Taxpayers next argue that, even if the excise taxes were properly assessed and collected, taxpayers should not be held liable for the separate penalties imposed on them under 26 U.S.C. § 6651(a)(1), (2), for failure to file and pay the excise taxes.5 In the district court, taxpayers demanded a refund of the penalties in question in their complaint, but they presented no argument or proof on the separate question of whether they were entitled to a refund of penalties in the event the court held them liable on the taxes. The issue of the propriety of the penalties in this case is now raised and argued for the first time on appeal.


This court follows the rule that it "will not decide issues or claims not litigated before the district court." White v. Anchor Motor Freight, Inc., 899 F.2d 555, 559 (6th Cir.1990). There are exceptions to this rule, however, and the appellate court "is justified in resolving an issue not passed on below ... where 'injustice might otherwise result.' " Singleton v. Wulff, 428 U.S. 106, 121, 96 S.Ct. 2868, 2877, 49 L.Ed.2d 826 (1976) (citing Hormel v. Helvering, 312 U.S. 552, 557, 61 S.Ct. 719, 721, 85 L.Ed. 1037 (1941)).


Taxpayers urge this court to reach the issue of penalties in this case and assert that they have reasonable cause to excuse their failure to file and pay the excise taxes in question because issues of law and fact exist that could cause differences of opinion as to whether any tax was due. There are problems with reaching this question at this stage of the proceedings, however, because there is no record from which to do so.


Taxpayers' liability for the excise taxes in question is a matter for decision under 26 U.S.C. § 4051 et seq. Certain burdens and rules of law apply to that determination. The determination of whether penalties are recoverable, however, is governed by a separate statute, 26 U.S.C. § 6651, which has elements entirely different from those in section 4051 and which imposes different burdens. Thus, the questions of tax liability and penalty liability are legally separate considerations. Taxpayers raised the issue of tax liability below but did not raise the issue of penalty liability. Because of that failure, there is simply no record from which this court could determine whether reasonable cause for the untimely filing or payment of taxes has been shown. The burden is on the taxpayer to make such a record. Service Bolt & Nut Co. v. Commissioner, 724 F.2d 519, 524 (6th Cir.1983).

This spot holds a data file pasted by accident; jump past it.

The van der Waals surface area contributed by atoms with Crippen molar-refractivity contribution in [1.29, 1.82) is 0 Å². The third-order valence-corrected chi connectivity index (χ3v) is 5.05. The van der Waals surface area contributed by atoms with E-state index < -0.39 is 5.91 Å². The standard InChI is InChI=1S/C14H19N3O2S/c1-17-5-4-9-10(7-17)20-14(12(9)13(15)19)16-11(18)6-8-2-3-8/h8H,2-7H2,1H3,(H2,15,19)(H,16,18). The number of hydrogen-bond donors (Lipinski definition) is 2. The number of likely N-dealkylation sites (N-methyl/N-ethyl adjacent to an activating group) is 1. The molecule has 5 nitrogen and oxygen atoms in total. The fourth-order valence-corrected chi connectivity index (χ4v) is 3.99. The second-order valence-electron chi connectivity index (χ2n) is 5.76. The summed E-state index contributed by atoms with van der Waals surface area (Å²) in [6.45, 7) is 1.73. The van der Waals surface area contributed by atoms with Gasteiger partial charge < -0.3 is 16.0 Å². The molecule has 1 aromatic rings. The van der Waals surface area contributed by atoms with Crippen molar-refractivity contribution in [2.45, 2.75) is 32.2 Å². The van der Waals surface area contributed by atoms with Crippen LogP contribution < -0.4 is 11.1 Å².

Moreover, this is not the case in which an injustice may result unless the court entertains this issue. As the United States points out, taxpayer had several options available to it to protect itself had it been unsure of its liability. It could have asked the Internal Revenue Service for a ruling on the taxability of the transactions; it could have filed returns as they became due, paid the tax, then filed claims for refund; and it could have sought professional advice. Those considerations militate against the finding of a serious injustice in this case. Accordingly, we shall not entertain this issue for the first time on appeal.